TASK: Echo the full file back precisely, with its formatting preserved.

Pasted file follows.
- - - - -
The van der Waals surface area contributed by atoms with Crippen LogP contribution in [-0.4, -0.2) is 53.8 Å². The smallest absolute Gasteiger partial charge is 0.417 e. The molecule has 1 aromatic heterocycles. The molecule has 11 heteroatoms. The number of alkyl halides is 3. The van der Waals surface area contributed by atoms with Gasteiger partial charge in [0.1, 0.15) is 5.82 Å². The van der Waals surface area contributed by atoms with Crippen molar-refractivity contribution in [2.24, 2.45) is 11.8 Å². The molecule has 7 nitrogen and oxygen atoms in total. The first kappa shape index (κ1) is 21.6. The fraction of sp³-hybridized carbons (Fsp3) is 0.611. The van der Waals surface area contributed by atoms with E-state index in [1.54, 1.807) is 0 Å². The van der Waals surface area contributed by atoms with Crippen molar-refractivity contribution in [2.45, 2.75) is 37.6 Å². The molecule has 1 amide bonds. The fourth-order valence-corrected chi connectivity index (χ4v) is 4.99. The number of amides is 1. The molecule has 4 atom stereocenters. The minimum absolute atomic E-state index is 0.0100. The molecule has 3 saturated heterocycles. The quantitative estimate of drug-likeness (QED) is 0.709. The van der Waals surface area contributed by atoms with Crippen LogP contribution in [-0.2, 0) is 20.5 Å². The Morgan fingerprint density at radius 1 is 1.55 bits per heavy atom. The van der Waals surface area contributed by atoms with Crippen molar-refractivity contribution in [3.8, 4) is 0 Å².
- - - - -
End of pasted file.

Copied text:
The van der Waals surface area contributed by atoms with Crippen LogP contribution in [-0.4, -0.2) is 53.8 Å². The smallest absolute Gasteiger partial charge is 0.417 e. The molecule has 1 aromatic heterocycles. The molecule has 11 heteroatoms. The number of alkyl halides is 3. The van der Waals surface area contributed by atoms with Gasteiger partial charge in [0.1, 0.15) is 5.82 Å². The van der Waals surface area contributed by atoms with Crippen molar-refractivity contribution in [2.24, 2.45) is 11.8 Å². The molecule has 7 nitrogen and oxygen atoms in total. The first kappa shape index (κ1) is 21.6. The fraction of sp³-hybridized carbons (Fsp3) is 0.611. The van der Waals surface area contributed by atoms with E-state index in [1.54, 1.807) is 0 Å². The van der Waals surface area contributed by atoms with Crippen molar-refractivity contribution in [2.45, 2.75) is 37.6 Å². The molecule has 1 amide bonds. The fourth-order valence-corrected chi connectivity index (χ4v) is 4.99. The number of amides is 1. The molecule has 4 atom stereocenters. The minimum absolute atomic E-state index is 0.0100. The molecule has 3 saturated heterocycles. The quantitative estimate of drug-likeness (QED) is 0.709. The van der Waals surface area contributed by atoms with Crippen LogP contribution in [-0.2, 0) is 20.5 Å². The Morgan fingerprint density at radius 1 is 1.55 bits per heavy atom. The van der Waals surface area contributed by atoms with Crippen molar-refractivity contribution in [3.8, 4) is 0 Å².